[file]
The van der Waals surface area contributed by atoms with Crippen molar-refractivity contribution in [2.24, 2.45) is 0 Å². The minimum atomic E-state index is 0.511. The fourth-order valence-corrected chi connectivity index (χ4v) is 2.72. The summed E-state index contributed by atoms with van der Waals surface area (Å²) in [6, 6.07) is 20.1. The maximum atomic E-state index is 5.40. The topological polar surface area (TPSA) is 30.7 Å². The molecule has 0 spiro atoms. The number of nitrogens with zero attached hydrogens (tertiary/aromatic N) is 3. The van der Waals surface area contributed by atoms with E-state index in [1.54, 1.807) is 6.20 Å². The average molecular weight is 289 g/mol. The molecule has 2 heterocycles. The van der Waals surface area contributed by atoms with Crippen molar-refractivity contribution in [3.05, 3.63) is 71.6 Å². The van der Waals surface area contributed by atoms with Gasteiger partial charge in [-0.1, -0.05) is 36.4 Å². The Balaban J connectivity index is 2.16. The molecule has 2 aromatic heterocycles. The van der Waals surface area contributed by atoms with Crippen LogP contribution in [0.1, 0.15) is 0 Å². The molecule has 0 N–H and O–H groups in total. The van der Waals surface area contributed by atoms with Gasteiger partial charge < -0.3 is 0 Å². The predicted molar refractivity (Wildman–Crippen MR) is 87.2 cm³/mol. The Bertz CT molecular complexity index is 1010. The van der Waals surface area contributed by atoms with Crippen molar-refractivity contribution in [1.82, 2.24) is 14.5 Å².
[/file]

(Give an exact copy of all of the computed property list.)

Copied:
The van der Waals surface area contributed by atoms with Crippen molar-refractivity contribution in [2.24, 2.45) is 0 Å². The minimum atomic E-state index is 0.511. The fourth-order valence-corrected chi connectivity index (χ4v) is 2.72. The summed E-state index contributed by atoms with van der Waals surface area (Å²) in [6, 6.07) is 20.1. The maximum atomic E-state index is 5.40. The topological polar surface area (TPSA) is 30.7 Å². The molecule has 0 spiro atoms. The number of nitrogens with zero attached hydrogens (tertiary/aromatic N) is 3. The van der Waals surface area contributed by atoms with E-state index in [1.54, 1.807) is 6.20 Å². The average molecular weight is 289 g/mol. The molecule has 2 heterocycles. The van der Waals surface area contributed by atoms with Crippen molar-refractivity contribution in [3.05, 3.63) is 71.6 Å². The van der Waals surface area contributed by atoms with Gasteiger partial charge in [-0.1, -0.05) is 36.4 Å². The Balaban J connectivity index is 2.16. The molecule has 2 aromatic heterocycles. The van der Waals surface area contributed by atoms with Crippen LogP contribution in [0.1, 0.15) is 0 Å². The molecule has 0 N–H and O–H groups in total. The van der Waals surface area contributed by atoms with Gasteiger partial charge < -0.3 is 0 Å². The predicted molar refractivity (Wildman–Crippen MR) is 87.2 cm³/mol. The Bertz CT molecular complexity index is 1010. The van der Waals surface area contributed by atoms with Crippen molar-refractivity contribution in [1.82, 2.24) is 14.5 Å².